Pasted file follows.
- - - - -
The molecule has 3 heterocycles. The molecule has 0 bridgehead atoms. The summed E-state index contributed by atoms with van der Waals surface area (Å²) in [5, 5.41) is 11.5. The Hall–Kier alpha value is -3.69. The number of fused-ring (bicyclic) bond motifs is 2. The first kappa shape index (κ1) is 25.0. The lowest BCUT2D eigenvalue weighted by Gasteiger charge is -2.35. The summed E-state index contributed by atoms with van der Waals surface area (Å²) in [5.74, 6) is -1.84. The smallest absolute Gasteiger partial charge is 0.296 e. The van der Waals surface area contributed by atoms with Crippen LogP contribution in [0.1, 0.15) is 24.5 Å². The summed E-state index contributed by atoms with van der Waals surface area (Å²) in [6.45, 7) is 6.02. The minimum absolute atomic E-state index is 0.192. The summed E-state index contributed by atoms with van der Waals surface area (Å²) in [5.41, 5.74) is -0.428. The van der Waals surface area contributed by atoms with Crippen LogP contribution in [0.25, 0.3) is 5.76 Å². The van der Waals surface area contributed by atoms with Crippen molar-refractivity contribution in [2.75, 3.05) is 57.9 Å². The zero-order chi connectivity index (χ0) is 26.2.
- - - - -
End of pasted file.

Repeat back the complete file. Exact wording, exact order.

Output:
The molecule has 3 heterocycles. The molecule has 0 bridgehead atoms. The summed E-state index contributed by atoms with van der Waals surface area (Å²) in [5, 5.41) is 11.5. The Hall–Kier alpha value is -3.69. The number of fused-ring (bicyclic) bond motifs is 2. The first kappa shape index (κ1) is 25.0. The lowest BCUT2D eigenvalue weighted by Gasteiger charge is -2.35. The summed E-state index contributed by atoms with van der Waals surface area (Å²) in [5.74, 6) is -1.84. The smallest absolute Gasteiger partial charge is 0.296 e. The van der Waals surface area contributed by atoms with Crippen LogP contribution in [0.1, 0.15) is 24.5 Å². The summed E-state index contributed by atoms with van der Waals surface area (Å²) in [6.45, 7) is 6.02. The minimum absolute atomic E-state index is 0.192. The summed E-state index contributed by atoms with van der Waals surface area (Å²) in [5.41, 5.74) is -0.428. The van der Waals surface area contributed by atoms with Crippen LogP contribution in [0.25, 0.3) is 5.76 Å². The van der Waals surface area contributed by atoms with Crippen molar-refractivity contribution in [2.75, 3.05) is 57.9 Å². The zero-order chi connectivity index (χ0) is 26.2.